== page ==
By Ray Ordorica
Above: The Dalotel DM 165 in flight.
I’ve had a strong interest in airplanes since I was a kid. I had always built model airplanes and went to air shows as often as possible. I loved the “warbirds,” and built many models of them, and of other more-common aircraft. Of course, I had always wanted to fly, to become a pilot, but for many reasons, I couldn’t make that happen. During my college years, my interest in aircraft waned, but after college, I moved to Alaska, and of course, aircraft are part of the Alaskan lifestyle. I got rides in Super Cubs, Cessna 180s, and the like, and naturally, my interest in aircraft returned. However, the general-aviation world is a costly one, and as a photographer, I had precious little cash to spare. So I remained pretty much on the ground.
In the late 1980s, I discovered radio-controlled (R/C) aircraft. I became seriously involved in that game and built several models. Yet each seemed to be missing something. I decided to build an R/C model of the Dalotel DM 165, a French aerobatic aircraft that first flew in 1969 (also a key year for Gougeon Brothers, Inc.). The Dalotel was popular with modelers in the late 1980s because some guy won a tournament and made big money using an R/C model of it.
My model flew exceptionally well. It had it all, great performance, and good looks. I enjoyed it immensely but sold it when I left Alaska.
Twenty years passed, and it was time for me to build another R/C model of the Dalotel, which by now had become my favorite airplane of all time. This next Dalotel model was going to have all the details of the real one: retractable gear, scale cockpit, everything as close to the original as I could get. I went looking for plans and photos on the Internet…and then my life changed. I found a small ad offering the real Dalotel for sale, in England, in damaged condition from a forced landing.
After some serious soul-searching (I was not a pilot) I bought the one and only Dalotel DM 165, imported it from England, and began its restoration. My “model” was now full-size.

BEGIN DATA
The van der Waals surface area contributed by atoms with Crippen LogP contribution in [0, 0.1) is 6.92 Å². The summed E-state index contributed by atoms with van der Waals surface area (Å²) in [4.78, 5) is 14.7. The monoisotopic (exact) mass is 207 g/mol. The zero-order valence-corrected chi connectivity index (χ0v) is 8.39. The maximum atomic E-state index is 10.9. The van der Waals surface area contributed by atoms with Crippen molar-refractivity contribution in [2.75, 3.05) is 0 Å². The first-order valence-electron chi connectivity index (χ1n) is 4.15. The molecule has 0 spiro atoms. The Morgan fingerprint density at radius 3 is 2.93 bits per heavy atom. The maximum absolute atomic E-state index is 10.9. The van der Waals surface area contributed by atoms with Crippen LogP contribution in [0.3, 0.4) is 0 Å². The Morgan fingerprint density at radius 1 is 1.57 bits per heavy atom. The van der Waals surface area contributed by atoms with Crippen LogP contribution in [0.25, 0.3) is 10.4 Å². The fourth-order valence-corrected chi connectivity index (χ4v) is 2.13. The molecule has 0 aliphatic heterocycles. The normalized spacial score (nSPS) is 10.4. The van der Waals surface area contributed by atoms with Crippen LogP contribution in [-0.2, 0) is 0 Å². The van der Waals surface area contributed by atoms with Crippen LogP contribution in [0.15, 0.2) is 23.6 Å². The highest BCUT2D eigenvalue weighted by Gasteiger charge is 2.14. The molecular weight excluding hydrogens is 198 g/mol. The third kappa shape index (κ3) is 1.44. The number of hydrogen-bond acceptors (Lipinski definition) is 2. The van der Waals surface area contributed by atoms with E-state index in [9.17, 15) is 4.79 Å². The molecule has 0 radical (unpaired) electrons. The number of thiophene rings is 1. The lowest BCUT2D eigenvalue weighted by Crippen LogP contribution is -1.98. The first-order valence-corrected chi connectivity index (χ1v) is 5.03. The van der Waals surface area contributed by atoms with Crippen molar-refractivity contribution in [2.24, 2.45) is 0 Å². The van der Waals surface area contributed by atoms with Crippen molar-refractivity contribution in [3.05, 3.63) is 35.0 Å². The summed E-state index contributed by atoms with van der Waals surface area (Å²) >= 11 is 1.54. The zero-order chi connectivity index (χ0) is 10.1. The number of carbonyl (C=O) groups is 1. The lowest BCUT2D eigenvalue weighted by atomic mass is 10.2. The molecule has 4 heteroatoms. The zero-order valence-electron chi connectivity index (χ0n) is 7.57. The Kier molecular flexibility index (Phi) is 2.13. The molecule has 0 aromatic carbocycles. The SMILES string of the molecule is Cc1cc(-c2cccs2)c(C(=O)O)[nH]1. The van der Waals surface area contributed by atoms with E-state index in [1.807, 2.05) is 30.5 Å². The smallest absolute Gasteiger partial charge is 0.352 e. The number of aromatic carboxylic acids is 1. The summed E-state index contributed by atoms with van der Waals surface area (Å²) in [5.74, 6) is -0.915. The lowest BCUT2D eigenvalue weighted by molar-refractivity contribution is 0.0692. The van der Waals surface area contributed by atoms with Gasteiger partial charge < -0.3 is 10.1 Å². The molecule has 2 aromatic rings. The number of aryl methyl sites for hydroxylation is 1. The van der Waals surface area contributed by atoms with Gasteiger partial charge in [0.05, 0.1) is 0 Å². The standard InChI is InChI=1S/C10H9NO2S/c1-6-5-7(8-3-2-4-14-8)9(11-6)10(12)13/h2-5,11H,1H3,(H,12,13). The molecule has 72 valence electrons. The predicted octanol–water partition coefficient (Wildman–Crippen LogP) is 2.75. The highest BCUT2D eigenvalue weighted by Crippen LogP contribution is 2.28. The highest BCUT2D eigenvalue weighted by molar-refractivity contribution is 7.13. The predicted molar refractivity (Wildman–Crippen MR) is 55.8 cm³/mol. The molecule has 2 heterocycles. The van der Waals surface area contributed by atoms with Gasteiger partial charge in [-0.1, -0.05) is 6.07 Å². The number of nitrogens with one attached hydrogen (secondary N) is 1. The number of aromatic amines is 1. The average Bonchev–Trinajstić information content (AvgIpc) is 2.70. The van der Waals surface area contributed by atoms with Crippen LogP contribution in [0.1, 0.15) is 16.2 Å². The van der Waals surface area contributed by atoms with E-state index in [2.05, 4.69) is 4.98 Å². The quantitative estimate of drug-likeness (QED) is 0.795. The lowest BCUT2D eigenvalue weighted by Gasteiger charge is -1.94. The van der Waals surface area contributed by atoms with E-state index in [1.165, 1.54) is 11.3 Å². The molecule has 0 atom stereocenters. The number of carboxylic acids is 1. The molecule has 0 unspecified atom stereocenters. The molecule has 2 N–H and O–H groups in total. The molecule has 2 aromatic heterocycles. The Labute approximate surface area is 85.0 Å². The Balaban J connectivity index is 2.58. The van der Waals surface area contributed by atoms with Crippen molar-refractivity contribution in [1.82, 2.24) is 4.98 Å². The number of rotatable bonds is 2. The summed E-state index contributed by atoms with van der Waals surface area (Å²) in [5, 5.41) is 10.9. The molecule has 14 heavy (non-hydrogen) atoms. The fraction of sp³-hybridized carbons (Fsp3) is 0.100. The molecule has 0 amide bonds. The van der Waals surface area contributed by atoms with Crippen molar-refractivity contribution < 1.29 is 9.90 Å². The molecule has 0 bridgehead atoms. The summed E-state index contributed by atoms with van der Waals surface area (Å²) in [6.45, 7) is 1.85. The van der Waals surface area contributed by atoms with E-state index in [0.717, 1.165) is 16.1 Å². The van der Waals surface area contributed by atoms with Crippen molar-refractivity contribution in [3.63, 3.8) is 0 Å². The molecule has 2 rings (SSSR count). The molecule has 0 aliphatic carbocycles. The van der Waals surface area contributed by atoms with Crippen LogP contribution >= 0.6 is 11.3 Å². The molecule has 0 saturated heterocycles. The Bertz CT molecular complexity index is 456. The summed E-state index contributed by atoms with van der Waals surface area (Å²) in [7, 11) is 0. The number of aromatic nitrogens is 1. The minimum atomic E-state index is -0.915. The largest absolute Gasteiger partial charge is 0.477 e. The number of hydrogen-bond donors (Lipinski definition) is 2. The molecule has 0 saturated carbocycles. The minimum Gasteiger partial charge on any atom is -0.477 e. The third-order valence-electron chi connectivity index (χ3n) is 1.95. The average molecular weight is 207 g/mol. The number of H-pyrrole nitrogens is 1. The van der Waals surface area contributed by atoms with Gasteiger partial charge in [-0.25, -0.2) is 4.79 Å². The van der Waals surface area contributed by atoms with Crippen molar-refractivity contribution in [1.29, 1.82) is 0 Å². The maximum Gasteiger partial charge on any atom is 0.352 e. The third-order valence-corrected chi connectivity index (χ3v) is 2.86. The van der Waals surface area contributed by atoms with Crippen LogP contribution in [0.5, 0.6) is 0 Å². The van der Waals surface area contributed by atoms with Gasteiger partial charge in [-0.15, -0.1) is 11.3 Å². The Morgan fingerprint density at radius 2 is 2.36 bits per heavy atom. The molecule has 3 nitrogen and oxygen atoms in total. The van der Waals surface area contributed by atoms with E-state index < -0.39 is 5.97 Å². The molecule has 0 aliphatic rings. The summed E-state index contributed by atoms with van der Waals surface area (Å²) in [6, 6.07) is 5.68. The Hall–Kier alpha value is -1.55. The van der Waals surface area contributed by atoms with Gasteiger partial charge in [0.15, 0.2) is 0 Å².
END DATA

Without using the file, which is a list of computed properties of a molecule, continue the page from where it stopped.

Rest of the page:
The Dalotel is the prototype for a series of aircraft that never happened, for many reasons. It is fully aerobatic, has tandem seats, and is powered by a 165-hp engine. The top speed is 190 mph with a 150 mph cruise. The landing gear is retractable. Best of all, it’s made largely of wood, and I happen to have a world-class woodworking shop called the Old Cranky Workshop, with sincere apologies to Norm Abram, grandmaster of PBS’s New Yankee Workshop. The wings and tail surfaces have built-up spruce spars and plywood ribs, all covered with plywood, with fabric over that. The fuselage is a steel tube, covered again with fabric.
When the airplane arrived here in Idaho in 2006, it was a mass of broken wood, shattered wings, a fuselage covered with torn and rotting fabric, and mildly damaged tail surfaces. The engine had no prop nor spinner but otherwise was all there.
After nearly three years of digging through the bits and pieces of this airplane, I have finally begun gluing it all back together. As I examined the parts I found many glue joints had failed from age, humidity, and the use of non-waterproof glue. My first job was to determine what to use to glue the new wood back into whatever bits of the old structures I could salvage. I considered resorcinol, the traditional glue for aircraft. It requires high clamping pressure, extremely close-fitting, and several other considerations that must be met. These didn’t mate well with the repair of old structures, I decided.